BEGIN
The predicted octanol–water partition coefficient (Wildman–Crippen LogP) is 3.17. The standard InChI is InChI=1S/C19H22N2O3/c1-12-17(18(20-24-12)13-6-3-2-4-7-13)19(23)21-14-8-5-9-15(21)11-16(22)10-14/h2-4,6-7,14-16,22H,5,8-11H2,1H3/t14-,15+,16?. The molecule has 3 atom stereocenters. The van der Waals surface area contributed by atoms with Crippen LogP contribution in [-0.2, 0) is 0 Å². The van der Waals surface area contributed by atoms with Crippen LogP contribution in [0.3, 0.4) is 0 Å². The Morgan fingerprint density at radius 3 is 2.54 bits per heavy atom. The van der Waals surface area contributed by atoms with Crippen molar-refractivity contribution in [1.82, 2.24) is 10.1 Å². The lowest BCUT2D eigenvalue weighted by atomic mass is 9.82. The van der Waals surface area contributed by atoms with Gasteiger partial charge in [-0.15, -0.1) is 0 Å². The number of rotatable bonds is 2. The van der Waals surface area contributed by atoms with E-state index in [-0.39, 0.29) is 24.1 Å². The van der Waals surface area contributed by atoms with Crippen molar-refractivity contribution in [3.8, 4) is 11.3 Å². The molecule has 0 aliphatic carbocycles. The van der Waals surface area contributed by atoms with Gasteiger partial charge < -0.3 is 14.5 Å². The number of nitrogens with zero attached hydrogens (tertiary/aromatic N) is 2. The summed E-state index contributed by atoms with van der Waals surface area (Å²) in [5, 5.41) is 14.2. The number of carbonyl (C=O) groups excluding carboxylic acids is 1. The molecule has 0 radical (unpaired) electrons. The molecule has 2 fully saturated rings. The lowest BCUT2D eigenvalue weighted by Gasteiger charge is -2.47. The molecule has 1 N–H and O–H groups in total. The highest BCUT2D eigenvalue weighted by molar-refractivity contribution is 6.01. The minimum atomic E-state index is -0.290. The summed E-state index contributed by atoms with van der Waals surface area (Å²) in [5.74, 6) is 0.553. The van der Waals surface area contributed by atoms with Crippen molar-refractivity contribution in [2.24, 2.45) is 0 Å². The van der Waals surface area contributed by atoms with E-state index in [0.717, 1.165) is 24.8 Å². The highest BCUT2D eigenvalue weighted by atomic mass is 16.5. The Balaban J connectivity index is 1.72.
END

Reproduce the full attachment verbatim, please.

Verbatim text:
The predicted octanol–water partition coefficient (Wildman–Crippen LogP) is 3.17. The standard InChI is InChI=1S/C19H22N2O3/c1-12-17(18(20-24-12)13-6-3-2-4-7-13)19(23)21-14-8-5-9-15(21)11-16(22)10-14/h2-4,6-7,14-16,22H,5,8-11H2,1H3/t14-,15+,16?. The molecule has 3 atom stereocenters. The van der Waals surface area contributed by atoms with Crippen LogP contribution in [-0.2, 0) is 0 Å². The van der Waals surface area contributed by atoms with Crippen LogP contribution in [0.3, 0.4) is 0 Å². The Morgan fingerprint density at radius 3 is 2.54 bits per heavy atom. The van der Waals surface area contributed by atoms with Crippen molar-refractivity contribution in [1.82, 2.24) is 10.1 Å². The lowest BCUT2D eigenvalue weighted by atomic mass is 9.82. The van der Waals surface area contributed by atoms with Gasteiger partial charge in [-0.15, -0.1) is 0 Å². The number of rotatable bonds is 2. The van der Waals surface area contributed by atoms with E-state index in [-0.39, 0.29) is 24.1 Å². The van der Waals surface area contributed by atoms with Crippen molar-refractivity contribution in [3.8, 4) is 11.3 Å². The molecule has 0 aliphatic carbocycles. The van der Waals surface area contributed by atoms with Gasteiger partial charge < -0.3 is 14.5 Å². The number of nitrogens with zero attached hydrogens (tertiary/aromatic N) is 2. The summed E-state index contributed by atoms with van der Waals surface area (Å²) in [5, 5.41) is 14.2. The number of carbonyl (C=O) groups excluding carboxylic acids is 1. The molecule has 0 radical (unpaired) electrons. The molecule has 2 fully saturated rings. The lowest BCUT2D eigenvalue weighted by Gasteiger charge is -2.47. The molecule has 1 N–H and O–H groups in total. The highest BCUT2D eigenvalue weighted by molar-refractivity contribution is 6.01. The minimum atomic E-state index is -0.290. The summed E-state index contributed by atoms with van der Waals surface area (Å²) in [5.74, 6) is 0.553. The van der Waals surface area contributed by atoms with Crippen molar-refractivity contribution in [2.24, 2.45) is 0 Å². The van der Waals surface area contributed by atoms with E-state index in [0.717, 1.165) is 24.8 Å². The highest BCUT2D eigenvalue weighted by atomic mass is 16.5. The Balaban J connectivity index is 1.72.